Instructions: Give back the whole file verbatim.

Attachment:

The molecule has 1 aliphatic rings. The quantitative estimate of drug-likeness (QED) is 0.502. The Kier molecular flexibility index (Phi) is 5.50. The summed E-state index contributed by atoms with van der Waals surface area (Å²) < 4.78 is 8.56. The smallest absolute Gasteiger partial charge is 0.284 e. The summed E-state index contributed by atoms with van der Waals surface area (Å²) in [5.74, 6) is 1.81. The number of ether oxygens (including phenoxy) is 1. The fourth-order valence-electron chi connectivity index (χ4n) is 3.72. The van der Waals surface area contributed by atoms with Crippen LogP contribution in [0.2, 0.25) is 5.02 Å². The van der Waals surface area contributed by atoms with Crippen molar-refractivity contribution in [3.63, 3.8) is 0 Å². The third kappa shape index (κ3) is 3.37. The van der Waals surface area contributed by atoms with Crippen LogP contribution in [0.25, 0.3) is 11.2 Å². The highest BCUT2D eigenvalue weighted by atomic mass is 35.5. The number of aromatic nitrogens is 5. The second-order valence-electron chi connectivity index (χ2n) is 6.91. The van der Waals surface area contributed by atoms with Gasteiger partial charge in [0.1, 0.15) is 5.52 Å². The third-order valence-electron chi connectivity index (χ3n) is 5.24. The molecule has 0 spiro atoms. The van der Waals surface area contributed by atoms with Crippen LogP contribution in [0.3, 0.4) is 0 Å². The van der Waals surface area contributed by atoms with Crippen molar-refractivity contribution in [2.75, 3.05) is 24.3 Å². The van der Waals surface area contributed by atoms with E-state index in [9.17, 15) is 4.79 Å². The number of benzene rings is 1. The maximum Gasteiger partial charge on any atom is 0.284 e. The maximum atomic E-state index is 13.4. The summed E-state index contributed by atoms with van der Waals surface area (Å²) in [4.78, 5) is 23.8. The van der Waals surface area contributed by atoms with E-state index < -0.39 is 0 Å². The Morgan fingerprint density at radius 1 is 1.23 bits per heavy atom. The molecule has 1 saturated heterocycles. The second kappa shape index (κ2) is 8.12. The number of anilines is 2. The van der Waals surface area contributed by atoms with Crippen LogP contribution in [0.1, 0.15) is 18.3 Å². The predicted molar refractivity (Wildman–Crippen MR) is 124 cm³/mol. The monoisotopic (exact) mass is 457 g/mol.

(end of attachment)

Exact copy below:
The molecule has 1 aliphatic rings. The quantitative estimate of drug-likeness (QED) is 0.502. The Kier molecular flexibility index (Phi) is 5.50. The summed E-state index contributed by atoms with van der Waals surface area (Å²) < 4.78 is 8.56. The smallest absolute Gasteiger partial charge is 0.284 e. The summed E-state index contributed by atoms with van der Waals surface area (Å²) in [5.74, 6) is 1.81. The number of ether oxygens (including phenoxy) is 1. The fourth-order valence-electron chi connectivity index (χ4n) is 3.72. The van der Waals surface area contributed by atoms with Crippen LogP contribution in [0.2, 0.25) is 5.02 Å². The van der Waals surface area contributed by atoms with Crippen molar-refractivity contribution in [3.63, 3.8) is 0 Å². The third kappa shape index (κ3) is 3.37. The van der Waals surface area contributed by atoms with Crippen LogP contribution in [0.25, 0.3) is 11.2 Å². The highest BCUT2D eigenvalue weighted by atomic mass is 35.5. The number of aromatic nitrogens is 5. The second-order valence-electron chi connectivity index (χ2n) is 6.91. The van der Waals surface area contributed by atoms with Gasteiger partial charge in [0.1, 0.15) is 5.52 Å². The third-order valence-electron chi connectivity index (χ3n) is 5.24. The molecule has 0 spiro atoms. The van der Waals surface area contributed by atoms with Crippen LogP contribution in [0.3, 0.4) is 0 Å². The van der Waals surface area contributed by atoms with Crippen molar-refractivity contribution in [2.75, 3.05) is 24.3 Å². The van der Waals surface area contributed by atoms with E-state index in [9.17, 15) is 4.79 Å². The number of benzene rings is 1. The maximum Gasteiger partial charge on any atom is 0.284 e. The maximum atomic E-state index is 13.4. The summed E-state index contributed by atoms with van der Waals surface area (Å²) in [4.78, 5) is 23.8. The van der Waals surface area contributed by atoms with E-state index < -0.39 is 0 Å². The Morgan fingerprint density at radius 1 is 1.23 bits per heavy atom. The molecule has 1 saturated heterocycles. The second kappa shape index (κ2) is 8.12. The number of anilines is 2. The van der Waals surface area contributed by atoms with Crippen LogP contribution in [0.1, 0.15) is 18.3 Å². The predicted molar refractivity (Wildman–Crippen MR) is 124 cm³/mol. The monoisotopic (exact) mass is 457 g/mol.